So where does this leave us? It leaves us angry, defensive and confused. I should say at this point that I honestly believe I have radically changed my quality of life due to making some diet changes, but has my Crohns gone? Of course not. Am I still on medication? Yes. And what happens if I stop my medication? Well, things fall apart pretty quickly. I believe diet is an absolutely integral part of dealing with a disease which manifests in the gut, but I feel angry and upset that social media has led us to a point where we feel like we can boycott medical intervention because someone slid into our DMs to tell us better.

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I have tried every treatment, up heaved my lifestyle and still rely on meds. That’s just IBD!

So if you’re reading this and follow me, I really hope you know and appreciate that I enforce all dietary and lifestyle changes alongside medical advice recommended by your doctor. Sometimes of course, we make our own decisions regarding medication/surgery/treatment – but this isn’t me saying to ignore the advice of medical professionals. And if you take medication to stay on track of your life, then own it! The clear message here is that every single one of us is completely individual and unique. What works for one person, might not work for another, especially with a disease as complicated as IBD, and so we should remember that when we are flicking through social media.  Anyone can say anything these days – so make sure you are getting your information from a reliable source.
Do I hope one day I might not need medication to keep me well? Of course. But I just want to live a full and healthy life – and at the moment, my meds help me do that (most of the time!)
As one of my wise followers DM’ed me ‘If diet was the answer to cure IBD, we would all be well!’
BRYONY HOPKINS, A BELLY FULL OF BRYONY

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We saw in the New Year at Sky Gardens – a day I felt good and it was bloody brilliant.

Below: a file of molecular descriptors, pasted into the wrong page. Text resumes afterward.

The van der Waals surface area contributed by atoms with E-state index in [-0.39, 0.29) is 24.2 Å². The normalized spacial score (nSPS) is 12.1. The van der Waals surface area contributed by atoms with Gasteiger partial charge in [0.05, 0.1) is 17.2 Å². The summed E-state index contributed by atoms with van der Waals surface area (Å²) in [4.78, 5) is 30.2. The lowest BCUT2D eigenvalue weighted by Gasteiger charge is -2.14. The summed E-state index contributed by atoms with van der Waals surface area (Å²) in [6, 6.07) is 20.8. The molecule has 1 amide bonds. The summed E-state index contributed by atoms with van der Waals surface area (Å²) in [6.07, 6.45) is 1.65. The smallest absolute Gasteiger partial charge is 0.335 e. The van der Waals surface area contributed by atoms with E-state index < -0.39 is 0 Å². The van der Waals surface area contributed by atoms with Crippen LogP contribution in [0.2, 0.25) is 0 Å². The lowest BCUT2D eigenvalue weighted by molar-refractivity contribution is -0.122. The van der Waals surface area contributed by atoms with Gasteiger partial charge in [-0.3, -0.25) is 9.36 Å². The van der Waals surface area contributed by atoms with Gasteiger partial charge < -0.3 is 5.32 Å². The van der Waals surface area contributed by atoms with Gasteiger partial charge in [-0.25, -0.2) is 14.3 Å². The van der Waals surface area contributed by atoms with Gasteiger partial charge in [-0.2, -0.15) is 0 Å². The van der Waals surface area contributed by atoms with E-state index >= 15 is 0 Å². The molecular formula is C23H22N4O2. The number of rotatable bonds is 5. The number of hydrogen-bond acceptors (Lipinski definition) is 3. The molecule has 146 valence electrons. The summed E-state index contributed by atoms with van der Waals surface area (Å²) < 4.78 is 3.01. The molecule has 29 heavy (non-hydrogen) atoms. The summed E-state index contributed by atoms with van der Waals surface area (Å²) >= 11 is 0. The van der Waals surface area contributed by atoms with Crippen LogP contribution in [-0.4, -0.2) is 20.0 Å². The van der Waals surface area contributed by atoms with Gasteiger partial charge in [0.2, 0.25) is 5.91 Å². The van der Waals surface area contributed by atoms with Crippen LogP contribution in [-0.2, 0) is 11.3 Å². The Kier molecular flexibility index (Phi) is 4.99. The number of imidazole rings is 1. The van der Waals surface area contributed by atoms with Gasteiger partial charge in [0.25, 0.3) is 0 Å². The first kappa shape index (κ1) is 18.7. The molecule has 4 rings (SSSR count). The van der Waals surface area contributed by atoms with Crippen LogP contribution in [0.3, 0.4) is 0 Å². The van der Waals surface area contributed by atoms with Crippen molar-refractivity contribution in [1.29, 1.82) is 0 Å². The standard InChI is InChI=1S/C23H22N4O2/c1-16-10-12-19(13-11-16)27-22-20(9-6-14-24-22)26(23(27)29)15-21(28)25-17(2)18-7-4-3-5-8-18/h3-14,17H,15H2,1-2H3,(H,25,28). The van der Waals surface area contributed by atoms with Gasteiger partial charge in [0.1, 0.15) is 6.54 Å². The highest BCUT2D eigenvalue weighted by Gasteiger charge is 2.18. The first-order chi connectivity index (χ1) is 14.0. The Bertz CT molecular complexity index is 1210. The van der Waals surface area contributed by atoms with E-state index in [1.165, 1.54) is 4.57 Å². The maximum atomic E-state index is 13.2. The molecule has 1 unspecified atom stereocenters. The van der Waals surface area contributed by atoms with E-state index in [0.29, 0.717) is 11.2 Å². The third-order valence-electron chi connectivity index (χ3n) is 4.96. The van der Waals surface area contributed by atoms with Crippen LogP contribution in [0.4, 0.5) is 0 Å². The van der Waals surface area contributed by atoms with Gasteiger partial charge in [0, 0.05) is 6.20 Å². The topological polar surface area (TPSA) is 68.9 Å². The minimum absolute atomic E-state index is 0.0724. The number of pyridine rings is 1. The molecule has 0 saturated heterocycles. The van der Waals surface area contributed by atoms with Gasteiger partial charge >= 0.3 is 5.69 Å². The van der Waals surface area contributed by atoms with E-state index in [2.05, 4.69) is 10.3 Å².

I’m not sure if it’s too late to say Happy New Year, but seeing as this is my first post of 2018, I feel it’s appropriate to say!
My new year started with a bit of a bump, as all of you who follow me may know I have Crohns Disease, which I write about quite regularly. This little hiccup has really reaffirmed to me that all I ever really want each year is good health. Health to be happy, good health to live my life and good health to enjoy every day to the fullest.
I’m sure many of you fellow Crohnies will relate to knowing that you’re really operating at 50% and so, I have compiled a list of 10 things it’s okay to feel when you’re going through a bad patch with your chronic illness.

  1. It’s okay to stop and admit you feel like s**t
  2. It’s okay to lean on your friends and family
  3. It’s okay not to be strong all the time
  4. It’s okay to cry
  5. It’s okay to be angry
  6. It’s okay to want to talk about it, over and over again
  7. It’s okay to look after yourself and be antisocial
  8. It’s okay to research and understand every single treatment and medication possibility
  9. It’s okay to jump to the worst conclusion and mentally prepare
  10. It’s okay to be frustrated when people don’t understand

 These are some mantras I’ve had to keep reinforcing for myself recently, particularly as my body is fighting so hard; I am sometimes too exhausted to be rational (cue literally tears about everything, putting slippers on wrong way, jumper back to front.. you get the jist!) Although, I think the above could apply to many life situations and I think it’s important to remind each other that we don’t have to have a brave face, everyday.

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31st December 2017. Always sparkles. Always optimistic.

So although 2018 hasn’t started as I wished (sick days, hospital appointments and spending too much time resting), every bump on the road reminds me what to be grateful for and helps me remain positive that the blip will pass – and the year will continue with ease. These mantras help me hold onto the good days – and try to forget the bad days.
It really is true, that the greatest wealth in life is health.
BRYONY HOPKINS, A BELLY FULL OF BRYONY